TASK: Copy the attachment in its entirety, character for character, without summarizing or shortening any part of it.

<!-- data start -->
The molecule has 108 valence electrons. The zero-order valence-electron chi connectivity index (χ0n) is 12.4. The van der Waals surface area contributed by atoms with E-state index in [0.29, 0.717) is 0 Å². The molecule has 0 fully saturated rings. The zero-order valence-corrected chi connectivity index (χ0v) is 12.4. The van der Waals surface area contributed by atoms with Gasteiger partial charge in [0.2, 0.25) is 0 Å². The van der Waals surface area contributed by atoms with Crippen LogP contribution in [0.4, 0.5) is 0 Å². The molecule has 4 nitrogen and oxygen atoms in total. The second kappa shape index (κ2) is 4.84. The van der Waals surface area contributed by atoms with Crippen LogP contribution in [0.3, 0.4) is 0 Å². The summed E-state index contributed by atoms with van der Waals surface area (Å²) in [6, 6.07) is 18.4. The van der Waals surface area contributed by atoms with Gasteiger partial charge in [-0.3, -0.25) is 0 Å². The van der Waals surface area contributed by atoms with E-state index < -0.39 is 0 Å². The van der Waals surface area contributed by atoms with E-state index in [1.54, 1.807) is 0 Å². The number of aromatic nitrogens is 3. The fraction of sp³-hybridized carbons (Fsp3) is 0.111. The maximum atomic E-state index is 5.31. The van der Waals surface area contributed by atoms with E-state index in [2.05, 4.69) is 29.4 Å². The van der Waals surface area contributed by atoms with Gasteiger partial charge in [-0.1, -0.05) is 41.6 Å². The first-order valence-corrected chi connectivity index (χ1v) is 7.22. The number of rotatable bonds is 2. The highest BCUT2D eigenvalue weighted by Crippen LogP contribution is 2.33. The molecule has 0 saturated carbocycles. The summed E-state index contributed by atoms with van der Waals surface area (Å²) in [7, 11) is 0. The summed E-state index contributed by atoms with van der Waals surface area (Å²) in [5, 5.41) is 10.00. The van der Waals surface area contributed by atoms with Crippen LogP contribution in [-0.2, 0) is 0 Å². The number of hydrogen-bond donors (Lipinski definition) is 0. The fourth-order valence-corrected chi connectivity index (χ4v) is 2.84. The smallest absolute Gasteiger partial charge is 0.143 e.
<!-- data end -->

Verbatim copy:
The molecule has 108 valence electrons. The zero-order valence-electron chi connectivity index (χ0n) is 12.4. The van der Waals surface area contributed by atoms with E-state index in [0.29, 0.717) is 0 Å². The molecule has 0 fully saturated rings. The zero-order valence-corrected chi connectivity index (χ0v) is 12.4. The van der Waals surface area contributed by atoms with Gasteiger partial charge in [0.2, 0.25) is 0 Å². The van der Waals surface area contributed by atoms with Crippen LogP contribution in [0.4, 0.5) is 0 Å². The molecule has 4 nitrogen and oxygen atoms in total. The second kappa shape index (κ2) is 4.84. The van der Waals surface area contributed by atoms with Crippen LogP contribution in [0.3, 0.4) is 0 Å². The summed E-state index contributed by atoms with van der Waals surface area (Å²) in [6, 6.07) is 18.4. The van der Waals surface area contributed by atoms with Gasteiger partial charge in [-0.3, -0.25) is 0 Å². The van der Waals surface area contributed by atoms with E-state index < -0.39 is 0 Å². The van der Waals surface area contributed by atoms with E-state index in [1.54, 1.807) is 0 Å². The number of aromatic nitrogens is 3. The fraction of sp³-hybridized carbons (Fsp3) is 0.111. The maximum atomic E-state index is 5.31. The van der Waals surface area contributed by atoms with E-state index in [2.05, 4.69) is 29.4 Å². The van der Waals surface area contributed by atoms with Gasteiger partial charge in [-0.1, -0.05) is 41.6 Å². The first-order valence-corrected chi connectivity index (χ1v) is 7.22. The number of rotatable bonds is 2. The highest BCUT2D eigenvalue weighted by Crippen LogP contribution is 2.33. The molecule has 0 saturated carbocycles. The summed E-state index contributed by atoms with van der Waals surface area (Å²) in [7, 11) is 0. The summed E-state index contributed by atoms with van der Waals surface area (Å²) in [5, 5.41) is 10.00. The van der Waals surface area contributed by atoms with Crippen LogP contribution in [-0.2, 0) is 0 Å². The number of hydrogen-bond donors (Lipinski definition) is 0. The fourth-order valence-corrected chi connectivity index (χ4v) is 2.84. The smallest absolute Gasteiger partial charge is 0.143 e.